remember fuel oxygen heat fire
Remember: Fuel + Oxygen + Heat = Fire

Heat is the energy necessary to increase the temperature of the fuel to a point where sufficient vapors are given off for ignition to occur. 

Examples:

STOVES

HEATING APPLIANCES

FIREPLACES

DAMAGED WIRING

FUEL

HEAT

OXYGEN

slide16

FUEL

HEAT

OXYGEN

  • Chain reaction
    • The oxidation reaction (burning) must produce enough heat to maintain burning
    • The fuel mass must be vaporized and drawn up into the flame
slide17

Flash point- The temperature at which a particular flammable liquid gives off vapors (vaporizes) and therefore can ignite.

Theignition temperatureis the temperature required for a liquid to continue to emit vapors that can sustain

accelerants
Accelerants are any liquid, solid or gaseous material that will sustain or enhance flammability.

Liquid materials are commonly used because of ease of ignition and familiarity of use.

Accelerants are nearly exclusively derived from hydrocarbons.

Straight chain hydrocarbons are the backbone of the oil industry.

Hydrocarbons are molecules made up of the elements hydrogen and carbon.

Octane is a term familiar to all. It consists of a hydrocarbon having 8 carbons.

Accelerants
accelerants1
Accelerants
  • Examples:
    • Gasoline
    • Kerosene
    • Diesel
    • Lighter fluids
    • Charcoal starters
    • Automobile additives
    • Camping fuels
slide21
Ignition temperature.
  • Combustion will continue until:
    • Fuels are consumed.
    • Oxidizing agent has been removed.
    • Fuels are cooled below their ignition temperature.
    • Flames are chemically retarded.
  • Transfer of heat. :
    • Conduction.
    • Convection.
    • Radiation.
    • Direct flame contact.
slide22

Point of Origin – Burn patterns and other damage can help determine the point of origin, or the location where the fire started.

First the point of origin is determined:

  • Where the fires starts
  • Usually contains the most damage.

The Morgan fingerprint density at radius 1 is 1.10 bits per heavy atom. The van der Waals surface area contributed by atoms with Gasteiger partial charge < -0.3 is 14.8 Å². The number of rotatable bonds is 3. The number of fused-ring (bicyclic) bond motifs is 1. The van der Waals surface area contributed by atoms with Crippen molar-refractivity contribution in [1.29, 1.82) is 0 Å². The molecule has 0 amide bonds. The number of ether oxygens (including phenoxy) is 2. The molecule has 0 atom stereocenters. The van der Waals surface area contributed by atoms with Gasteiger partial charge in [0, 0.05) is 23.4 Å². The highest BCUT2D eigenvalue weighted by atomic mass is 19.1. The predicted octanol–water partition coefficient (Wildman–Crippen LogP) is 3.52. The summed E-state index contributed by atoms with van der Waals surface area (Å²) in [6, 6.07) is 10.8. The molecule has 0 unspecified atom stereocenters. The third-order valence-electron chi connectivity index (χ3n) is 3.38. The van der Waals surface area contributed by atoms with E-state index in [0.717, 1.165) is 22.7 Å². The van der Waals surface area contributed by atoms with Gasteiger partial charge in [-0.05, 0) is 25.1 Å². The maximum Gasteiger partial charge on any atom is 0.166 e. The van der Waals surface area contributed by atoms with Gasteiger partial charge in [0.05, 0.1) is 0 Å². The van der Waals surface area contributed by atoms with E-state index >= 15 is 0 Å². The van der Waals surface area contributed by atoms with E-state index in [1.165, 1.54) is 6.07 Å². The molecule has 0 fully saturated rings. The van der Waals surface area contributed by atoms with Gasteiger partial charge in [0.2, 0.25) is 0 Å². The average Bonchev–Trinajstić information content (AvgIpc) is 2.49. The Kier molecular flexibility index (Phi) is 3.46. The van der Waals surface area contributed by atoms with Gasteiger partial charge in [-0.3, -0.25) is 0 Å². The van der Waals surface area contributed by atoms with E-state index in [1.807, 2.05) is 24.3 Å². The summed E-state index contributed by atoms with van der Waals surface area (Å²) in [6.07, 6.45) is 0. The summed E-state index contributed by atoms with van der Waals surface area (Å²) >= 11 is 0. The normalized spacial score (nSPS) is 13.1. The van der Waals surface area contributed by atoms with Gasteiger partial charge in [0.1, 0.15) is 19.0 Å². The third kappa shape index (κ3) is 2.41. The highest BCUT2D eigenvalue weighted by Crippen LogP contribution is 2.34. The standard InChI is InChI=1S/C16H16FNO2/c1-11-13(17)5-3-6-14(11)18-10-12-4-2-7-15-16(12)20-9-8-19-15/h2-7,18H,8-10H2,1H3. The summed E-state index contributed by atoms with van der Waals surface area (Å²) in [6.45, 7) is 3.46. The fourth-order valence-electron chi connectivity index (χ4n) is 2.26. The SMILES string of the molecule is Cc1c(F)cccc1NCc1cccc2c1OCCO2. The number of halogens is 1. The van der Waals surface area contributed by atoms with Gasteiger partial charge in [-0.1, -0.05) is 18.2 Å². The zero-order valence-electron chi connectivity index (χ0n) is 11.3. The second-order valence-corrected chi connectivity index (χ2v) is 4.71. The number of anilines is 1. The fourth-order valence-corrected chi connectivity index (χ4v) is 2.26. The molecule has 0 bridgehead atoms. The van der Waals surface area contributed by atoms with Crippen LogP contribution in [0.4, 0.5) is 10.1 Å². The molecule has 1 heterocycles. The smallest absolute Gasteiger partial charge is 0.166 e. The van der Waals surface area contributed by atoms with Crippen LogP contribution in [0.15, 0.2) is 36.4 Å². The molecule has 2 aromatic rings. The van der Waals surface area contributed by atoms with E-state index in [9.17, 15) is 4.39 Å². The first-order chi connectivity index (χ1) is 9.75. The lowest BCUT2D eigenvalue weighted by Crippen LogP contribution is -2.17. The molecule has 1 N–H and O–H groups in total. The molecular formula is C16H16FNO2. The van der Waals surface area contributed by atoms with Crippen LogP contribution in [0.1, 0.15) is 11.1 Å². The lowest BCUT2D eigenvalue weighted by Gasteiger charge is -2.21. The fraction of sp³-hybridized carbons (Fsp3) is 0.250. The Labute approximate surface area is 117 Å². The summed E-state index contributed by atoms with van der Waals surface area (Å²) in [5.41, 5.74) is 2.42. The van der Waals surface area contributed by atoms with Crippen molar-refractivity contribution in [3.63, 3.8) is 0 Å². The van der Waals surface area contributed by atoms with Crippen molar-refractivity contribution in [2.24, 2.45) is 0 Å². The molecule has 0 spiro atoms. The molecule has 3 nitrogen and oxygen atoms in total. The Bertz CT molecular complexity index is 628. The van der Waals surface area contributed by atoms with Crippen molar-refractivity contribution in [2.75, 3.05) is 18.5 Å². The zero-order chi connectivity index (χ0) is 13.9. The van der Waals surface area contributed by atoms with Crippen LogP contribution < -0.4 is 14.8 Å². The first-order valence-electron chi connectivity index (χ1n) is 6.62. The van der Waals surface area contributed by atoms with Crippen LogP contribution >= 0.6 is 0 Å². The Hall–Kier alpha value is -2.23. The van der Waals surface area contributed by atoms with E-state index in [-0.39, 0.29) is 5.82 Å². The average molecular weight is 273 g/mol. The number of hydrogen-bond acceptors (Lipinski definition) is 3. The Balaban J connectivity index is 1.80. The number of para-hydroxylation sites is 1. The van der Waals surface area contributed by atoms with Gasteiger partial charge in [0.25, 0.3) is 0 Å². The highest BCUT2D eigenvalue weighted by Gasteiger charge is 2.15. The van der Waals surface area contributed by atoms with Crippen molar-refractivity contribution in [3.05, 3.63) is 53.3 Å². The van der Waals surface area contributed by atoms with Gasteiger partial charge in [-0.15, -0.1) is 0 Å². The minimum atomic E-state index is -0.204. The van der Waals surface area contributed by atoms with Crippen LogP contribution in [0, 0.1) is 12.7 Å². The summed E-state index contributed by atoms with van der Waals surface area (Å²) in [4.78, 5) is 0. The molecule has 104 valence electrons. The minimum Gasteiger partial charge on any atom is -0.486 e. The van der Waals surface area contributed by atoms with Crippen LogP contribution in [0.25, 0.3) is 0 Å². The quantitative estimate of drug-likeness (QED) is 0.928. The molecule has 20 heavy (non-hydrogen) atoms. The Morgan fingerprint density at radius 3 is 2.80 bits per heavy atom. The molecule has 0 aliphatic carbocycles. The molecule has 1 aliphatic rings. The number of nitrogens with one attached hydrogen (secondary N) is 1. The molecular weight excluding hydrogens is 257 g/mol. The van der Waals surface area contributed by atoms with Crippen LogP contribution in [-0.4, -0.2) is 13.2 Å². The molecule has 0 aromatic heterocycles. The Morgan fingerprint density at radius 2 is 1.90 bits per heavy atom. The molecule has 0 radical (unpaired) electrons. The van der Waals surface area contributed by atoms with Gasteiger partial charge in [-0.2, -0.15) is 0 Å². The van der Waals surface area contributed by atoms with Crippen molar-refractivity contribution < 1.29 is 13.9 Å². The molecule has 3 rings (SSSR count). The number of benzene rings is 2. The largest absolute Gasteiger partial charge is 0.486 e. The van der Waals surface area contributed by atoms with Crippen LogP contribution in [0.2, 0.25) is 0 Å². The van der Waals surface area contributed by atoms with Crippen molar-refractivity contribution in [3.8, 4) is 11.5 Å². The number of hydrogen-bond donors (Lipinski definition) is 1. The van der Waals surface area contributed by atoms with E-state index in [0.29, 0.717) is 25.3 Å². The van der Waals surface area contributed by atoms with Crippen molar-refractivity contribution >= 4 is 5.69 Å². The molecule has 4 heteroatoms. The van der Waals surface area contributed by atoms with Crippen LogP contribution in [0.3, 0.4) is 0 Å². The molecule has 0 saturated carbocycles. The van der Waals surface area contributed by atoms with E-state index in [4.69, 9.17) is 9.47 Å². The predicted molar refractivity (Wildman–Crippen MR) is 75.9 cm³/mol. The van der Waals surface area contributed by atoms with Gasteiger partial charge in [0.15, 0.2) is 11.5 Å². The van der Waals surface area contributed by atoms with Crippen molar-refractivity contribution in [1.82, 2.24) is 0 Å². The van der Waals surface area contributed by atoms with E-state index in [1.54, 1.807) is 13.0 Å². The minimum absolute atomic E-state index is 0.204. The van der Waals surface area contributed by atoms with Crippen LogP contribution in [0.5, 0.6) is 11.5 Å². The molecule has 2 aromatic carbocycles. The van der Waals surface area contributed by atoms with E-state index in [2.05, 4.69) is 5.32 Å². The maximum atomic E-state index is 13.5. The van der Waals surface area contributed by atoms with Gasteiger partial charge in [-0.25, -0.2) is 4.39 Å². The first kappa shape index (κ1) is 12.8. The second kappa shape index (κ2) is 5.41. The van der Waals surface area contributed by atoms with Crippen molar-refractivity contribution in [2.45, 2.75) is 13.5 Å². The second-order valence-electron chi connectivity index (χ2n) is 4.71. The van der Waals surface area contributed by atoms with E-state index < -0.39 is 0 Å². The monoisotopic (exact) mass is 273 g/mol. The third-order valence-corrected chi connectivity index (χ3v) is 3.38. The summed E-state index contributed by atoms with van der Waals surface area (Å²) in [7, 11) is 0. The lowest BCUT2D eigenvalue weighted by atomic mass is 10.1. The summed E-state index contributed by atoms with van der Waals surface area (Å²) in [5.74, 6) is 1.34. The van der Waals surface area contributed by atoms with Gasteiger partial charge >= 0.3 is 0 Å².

Once point of origin is determined, the cause of the fire is determined.

slide23

Interior Examination.

    • Work backward in relation to fire travel and from least to most damage.
    • In accidental fires, floor damage is limited in respect to the ceiling damage.
    • “V” patterns may help locate
  • Point of Origin
    • Defined as where the fire originated.
    • Cause of fire may be near
    • Fire usually burns longer
    • If accelerants or ignition devices used, they may be present
    • Multiple points MAY indicate arson.
    • “V” patterns usually point to
    • Extensive ceiling damages may be present above
fire clues
Fire Clues
  • V-Patterns - Fire burns up, in a V-shaped pattern, so a fire that starts at an outlet against a wall leaves a char pattern that points to the origin.
    • A very narrow V-shape might indicate a fire that was hotter than normal, such as one helped along by an accelerant.
    • A wide V-shape might indicate a fire that was slow burning.
    • A U-shape could indicate that there was a "pool of origin" rather than a point of origin, such as might be caused by, say, a puddle of gasoline.
char patterns
Char Patterns
  • Created by very hot fires that burn very quickly and move fast along its path, so that there can be sharp lines between what is burned and what isn't.
    • A char pattern on a door would help an investigator determine which side of the door the fire was on.
    • A char pattern on the floor would help investigators determine the use of an accelerant and its path.